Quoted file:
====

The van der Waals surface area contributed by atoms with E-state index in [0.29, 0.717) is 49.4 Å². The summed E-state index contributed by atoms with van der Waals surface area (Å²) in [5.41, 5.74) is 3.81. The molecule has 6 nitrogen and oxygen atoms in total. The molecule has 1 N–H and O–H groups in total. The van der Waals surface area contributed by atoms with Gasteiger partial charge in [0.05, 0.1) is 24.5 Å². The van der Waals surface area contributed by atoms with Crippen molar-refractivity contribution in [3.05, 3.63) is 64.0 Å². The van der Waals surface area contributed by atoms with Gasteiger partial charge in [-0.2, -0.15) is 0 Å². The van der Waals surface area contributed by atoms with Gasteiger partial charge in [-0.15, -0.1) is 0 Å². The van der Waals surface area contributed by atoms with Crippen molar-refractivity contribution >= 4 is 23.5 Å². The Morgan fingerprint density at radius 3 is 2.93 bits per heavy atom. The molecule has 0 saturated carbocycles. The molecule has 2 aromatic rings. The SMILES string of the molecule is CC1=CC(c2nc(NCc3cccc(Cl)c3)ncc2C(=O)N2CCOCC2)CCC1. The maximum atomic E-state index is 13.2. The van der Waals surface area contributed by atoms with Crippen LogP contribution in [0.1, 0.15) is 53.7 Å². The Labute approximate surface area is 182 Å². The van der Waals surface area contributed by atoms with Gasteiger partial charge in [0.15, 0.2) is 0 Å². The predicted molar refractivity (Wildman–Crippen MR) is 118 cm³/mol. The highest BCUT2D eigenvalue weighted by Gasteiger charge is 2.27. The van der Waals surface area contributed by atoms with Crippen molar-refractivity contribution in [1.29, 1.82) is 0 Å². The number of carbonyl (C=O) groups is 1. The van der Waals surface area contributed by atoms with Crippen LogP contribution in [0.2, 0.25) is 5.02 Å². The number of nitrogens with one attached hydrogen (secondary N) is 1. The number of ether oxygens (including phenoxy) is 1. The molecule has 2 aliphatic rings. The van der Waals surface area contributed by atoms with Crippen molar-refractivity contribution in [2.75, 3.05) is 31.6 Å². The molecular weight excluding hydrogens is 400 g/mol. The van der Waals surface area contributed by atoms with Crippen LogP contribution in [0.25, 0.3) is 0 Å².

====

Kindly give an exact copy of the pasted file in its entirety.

The van der Waals surface area contributed by atoms with E-state index in [0.29, 0.717) is 49.4 Å². The summed E-state index contributed by atoms with van der Waals surface area (Å²) in [5.41, 5.74) is 3.81. The molecule has 6 nitrogen and oxygen atoms in total. The molecule has 1 N–H and O–H groups in total. The van der Waals surface area contributed by atoms with Gasteiger partial charge in [0.05, 0.1) is 24.5 Å². The van der Waals surface area contributed by atoms with Crippen molar-refractivity contribution in [3.05, 3.63) is 64.0 Å². The van der Waals surface area contributed by atoms with Gasteiger partial charge in [-0.2, -0.15) is 0 Å². The van der Waals surface area contributed by atoms with Gasteiger partial charge in [-0.15, -0.1) is 0 Å². The van der Waals surface area contributed by atoms with Crippen molar-refractivity contribution >= 4 is 23.5 Å². The Morgan fingerprint density at radius 3 is 2.93 bits per heavy atom. The molecule has 0 saturated carbocycles. The molecule has 2 aromatic rings. The SMILES string of the molecule is CC1=CC(c2nc(NCc3cccc(Cl)c3)ncc2C(=O)N2CCOCC2)CCC1. The maximum atomic E-state index is 13.2. The van der Waals surface area contributed by atoms with Crippen LogP contribution in [0.1, 0.15) is 53.7 Å². The Labute approximate surface area is 182 Å². The van der Waals surface area contributed by atoms with Gasteiger partial charge in [0.15, 0.2) is 0 Å². The predicted molar refractivity (Wildman–Crippen MR) is 118 cm³/mol. The highest BCUT2D eigenvalue weighted by Gasteiger charge is 2.27. The van der Waals surface area contributed by atoms with Crippen molar-refractivity contribution in [1.29, 1.82) is 0 Å². The number of carbonyl (C=O) groups is 1. The van der Waals surface area contributed by atoms with Crippen LogP contribution in [0.2, 0.25) is 5.02 Å². The number of nitrogens with one attached hydrogen (secondary N) is 1. The number of ether oxygens (including phenoxy) is 1. The molecule has 2 aliphatic rings. The van der Waals surface area contributed by atoms with Crippen molar-refractivity contribution in [2.75, 3.05) is 31.6 Å². The molecular weight excluding hydrogens is 400 g/mol. The van der Waals surface area contributed by atoms with Crippen LogP contribution in [0.25, 0.3) is 0 Å².